A few days ago, while I was watching 87th Academy Awards, I made a list of the movies I really wanted to see. On top of that list was a movie called The Imitation Game (2014). This movie follows the life of Alan Turing, the man I deeply admire for a couple of months now.
Just 24 hours ago, I had no idea how much of an influence Alan Turing had, not just to the field of artificial intelligence, but to the history of the world as well, especially in the technology we use today.
Alan Turing truly was a genius. Probably one of the biggest geniuses in his generation, that is. He had some key contributions in breaking the Enigma machine during the World War II, which had a huge impact on the result of World War II. He pioneered the work in artificial intelligence (even before the term artificial intelligence was established), where he was the first one to discuss the ways of replicating human brain inside of a machine. His papers remain relevant today, 60 years after they were published. Turing test (a test which is used to determine is a machine intelligence really indistinguishable from human intelligence) is, of course, named after him as his creator and there’s an annual contest going on each year.
So, how did the U.K. thank him for his work? By convicting him because of his sexual orientation. He had a choice to accept a hormone treatment or to spend two years in prison. He chose the first option and continued his work.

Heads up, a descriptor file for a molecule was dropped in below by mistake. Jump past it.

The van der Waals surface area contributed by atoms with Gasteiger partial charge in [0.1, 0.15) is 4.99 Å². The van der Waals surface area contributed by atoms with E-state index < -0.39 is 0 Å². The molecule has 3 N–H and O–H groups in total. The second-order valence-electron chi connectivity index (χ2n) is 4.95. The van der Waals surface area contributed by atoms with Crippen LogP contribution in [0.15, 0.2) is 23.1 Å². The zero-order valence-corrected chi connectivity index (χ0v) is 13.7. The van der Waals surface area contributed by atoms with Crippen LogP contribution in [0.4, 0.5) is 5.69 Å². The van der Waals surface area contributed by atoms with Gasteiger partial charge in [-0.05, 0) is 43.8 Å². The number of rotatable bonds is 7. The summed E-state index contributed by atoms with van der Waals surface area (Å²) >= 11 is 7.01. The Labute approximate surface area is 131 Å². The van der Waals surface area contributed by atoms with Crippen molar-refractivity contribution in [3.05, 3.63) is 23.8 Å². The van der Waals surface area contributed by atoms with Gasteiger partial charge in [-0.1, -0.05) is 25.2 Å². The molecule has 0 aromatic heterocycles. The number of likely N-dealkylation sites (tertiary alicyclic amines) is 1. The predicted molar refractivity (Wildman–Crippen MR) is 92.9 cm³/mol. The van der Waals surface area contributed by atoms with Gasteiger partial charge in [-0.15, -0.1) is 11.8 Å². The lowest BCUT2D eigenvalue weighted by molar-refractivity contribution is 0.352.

He was found dead two years later. Even though it was believed for more than 50 years that he had committed suicide by eating a poisonous apple (allegedly inspired by his favorite fairy tale Snow White and the Seven Dwarfs), there are some indications that his death might be an accident as explained by Roland Pease.
But, this historical inaccuracy managed to convince me to look for more sources and to find more information about his life. Even though there are quite a lot of different views on his life, all of them agree that he had an interesting, out of the ordinary life, and that he managed to do some of the most amazing technological work at the time.
I really consider him as the father of computing and I can’t stop wondering: if he was still alive, would he be completely proud of what we’ve accomplished so far or would he think that we could do much more?
Anyway, back to the subject. Because of the movie inaccuracy and the fact that there are so many different ways to learn about Alan Turing, I have decided to create a separate repository with a single Markdown document where I will try to put all of the informations about Alan Turing (and his work) that I can find. I really think that he is an important person in history and that more people need to be educated on what he has really accomplished. This is just a small way of helping people to learn.
You can find the repository here.